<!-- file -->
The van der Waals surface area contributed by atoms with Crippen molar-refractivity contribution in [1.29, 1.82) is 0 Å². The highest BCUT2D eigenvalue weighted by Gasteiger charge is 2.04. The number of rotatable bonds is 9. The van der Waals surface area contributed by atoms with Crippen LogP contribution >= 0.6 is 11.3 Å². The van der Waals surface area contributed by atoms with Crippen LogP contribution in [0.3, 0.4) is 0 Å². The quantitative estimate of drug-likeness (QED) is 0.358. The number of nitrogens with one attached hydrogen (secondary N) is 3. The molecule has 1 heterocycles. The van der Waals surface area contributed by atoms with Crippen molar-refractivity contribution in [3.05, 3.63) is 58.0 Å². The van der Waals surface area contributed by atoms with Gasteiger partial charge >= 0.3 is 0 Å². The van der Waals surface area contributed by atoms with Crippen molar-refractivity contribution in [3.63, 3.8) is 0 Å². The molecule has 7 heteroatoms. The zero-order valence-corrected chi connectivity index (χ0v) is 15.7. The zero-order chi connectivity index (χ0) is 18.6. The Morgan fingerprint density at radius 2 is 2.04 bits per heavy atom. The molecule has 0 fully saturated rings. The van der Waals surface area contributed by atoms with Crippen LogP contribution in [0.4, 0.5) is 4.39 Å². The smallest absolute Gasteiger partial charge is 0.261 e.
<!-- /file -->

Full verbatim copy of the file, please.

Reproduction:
The van der Waals surface area contributed by atoms with Crippen molar-refractivity contribution in [1.29, 1.82) is 0 Å². The highest BCUT2D eigenvalue weighted by Gasteiger charge is 2.04. The number of rotatable bonds is 9. The van der Waals surface area contributed by atoms with Crippen LogP contribution >= 0.6 is 11.3 Å². The van der Waals surface area contributed by atoms with Crippen LogP contribution in [0.3, 0.4) is 0 Å². The quantitative estimate of drug-likeness (QED) is 0.358. The number of nitrogens with one attached hydrogen (secondary N) is 3. The molecule has 1 heterocycles. The van der Waals surface area contributed by atoms with Crippen molar-refractivity contribution in [3.05, 3.63) is 58.0 Å². The van der Waals surface area contributed by atoms with Gasteiger partial charge >= 0.3 is 0 Å². The van der Waals surface area contributed by atoms with Crippen molar-refractivity contribution in [3.63, 3.8) is 0 Å². The molecule has 7 heteroatoms. The zero-order valence-corrected chi connectivity index (χ0v) is 15.7. The zero-order chi connectivity index (χ0) is 18.6. The Morgan fingerprint density at radius 2 is 2.04 bits per heavy atom. The molecule has 0 fully saturated rings. The van der Waals surface area contributed by atoms with Crippen LogP contribution in [0.4, 0.5) is 4.39 Å². The smallest absolute Gasteiger partial charge is 0.261 e.